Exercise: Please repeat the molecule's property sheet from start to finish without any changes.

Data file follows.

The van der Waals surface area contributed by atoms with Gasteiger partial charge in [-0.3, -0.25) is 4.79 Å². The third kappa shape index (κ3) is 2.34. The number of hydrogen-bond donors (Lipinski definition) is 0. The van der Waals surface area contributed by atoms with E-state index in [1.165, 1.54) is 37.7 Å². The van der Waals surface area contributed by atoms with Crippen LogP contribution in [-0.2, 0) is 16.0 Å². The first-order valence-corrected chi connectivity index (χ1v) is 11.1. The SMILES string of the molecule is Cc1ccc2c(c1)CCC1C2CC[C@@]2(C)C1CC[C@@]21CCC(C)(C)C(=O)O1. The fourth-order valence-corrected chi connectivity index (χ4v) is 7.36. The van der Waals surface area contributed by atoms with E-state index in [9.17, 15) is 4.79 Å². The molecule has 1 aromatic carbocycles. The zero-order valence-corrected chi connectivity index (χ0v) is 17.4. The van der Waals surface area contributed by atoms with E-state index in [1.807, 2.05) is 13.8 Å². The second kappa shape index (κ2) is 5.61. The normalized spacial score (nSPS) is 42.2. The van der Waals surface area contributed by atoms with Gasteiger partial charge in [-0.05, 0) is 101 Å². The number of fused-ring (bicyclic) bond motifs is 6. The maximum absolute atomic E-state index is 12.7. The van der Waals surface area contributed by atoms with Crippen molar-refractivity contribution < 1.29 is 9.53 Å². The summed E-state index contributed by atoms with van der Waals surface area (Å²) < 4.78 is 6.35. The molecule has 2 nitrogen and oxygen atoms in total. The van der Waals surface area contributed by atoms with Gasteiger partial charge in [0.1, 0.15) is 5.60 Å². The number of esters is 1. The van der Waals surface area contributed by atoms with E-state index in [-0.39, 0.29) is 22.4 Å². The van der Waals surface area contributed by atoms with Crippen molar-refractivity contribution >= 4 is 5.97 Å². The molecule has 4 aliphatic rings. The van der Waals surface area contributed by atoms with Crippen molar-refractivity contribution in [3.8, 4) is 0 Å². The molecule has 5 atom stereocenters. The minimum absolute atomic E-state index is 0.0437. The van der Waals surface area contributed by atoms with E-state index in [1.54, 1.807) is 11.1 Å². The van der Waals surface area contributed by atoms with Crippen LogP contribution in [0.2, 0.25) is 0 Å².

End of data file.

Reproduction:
The van der Waals surface area contributed by atoms with Gasteiger partial charge in [-0.3, -0.25) is 4.79 Å². The third kappa shape index (κ3) is 2.34. The number of hydrogen-bond donors (Lipinski definition) is 0. The van der Waals surface area contributed by atoms with E-state index in [1.165, 1.54) is 37.7 Å². The van der Waals surface area contributed by atoms with Crippen LogP contribution in [-0.2, 0) is 16.0 Å². The first-order valence-corrected chi connectivity index (χ1v) is 11.1. The SMILES string of the molecule is Cc1ccc2c(c1)CCC1C2CC[C@@]2(C)C1CC[C@@]21CCC(C)(C)C(=O)O1. The fourth-order valence-corrected chi connectivity index (χ4v) is 7.36. The van der Waals surface area contributed by atoms with E-state index in [9.17, 15) is 4.79 Å². The molecule has 1 aromatic carbocycles. The zero-order valence-corrected chi connectivity index (χ0v) is 17.4. The van der Waals surface area contributed by atoms with E-state index in [1.807, 2.05) is 13.8 Å². The second kappa shape index (κ2) is 5.61. The normalized spacial score (nSPS) is 42.2. The van der Waals surface area contributed by atoms with Gasteiger partial charge in [-0.05, 0) is 101 Å². The number of fused-ring (bicyclic) bond motifs is 6. The maximum absolute atomic E-state index is 12.7. The van der Waals surface area contributed by atoms with Crippen molar-refractivity contribution < 1.29 is 9.53 Å². The summed E-state index contributed by atoms with van der Waals surface area (Å²) < 4.78 is 6.35. The molecule has 2 nitrogen and oxygen atoms in total. The van der Waals surface area contributed by atoms with Gasteiger partial charge in [0.1, 0.15) is 5.60 Å². The number of esters is 1. The van der Waals surface area contributed by atoms with E-state index in [-0.39, 0.29) is 22.4 Å². The van der Waals surface area contributed by atoms with Crippen molar-refractivity contribution >= 4 is 5.97 Å². The molecule has 4 aliphatic rings. The van der Waals surface area contributed by atoms with Crippen molar-refractivity contribution in [3.8, 4) is 0 Å². The molecule has 5 atom stereocenters. The minimum absolute atomic E-state index is 0.0437. The van der Waals surface area contributed by atoms with E-state index in [1.54, 1.807) is 11.1 Å². The van der Waals surface area contributed by atoms with Crippen LogP contribution in [0.2, 0.25) is 0 Å².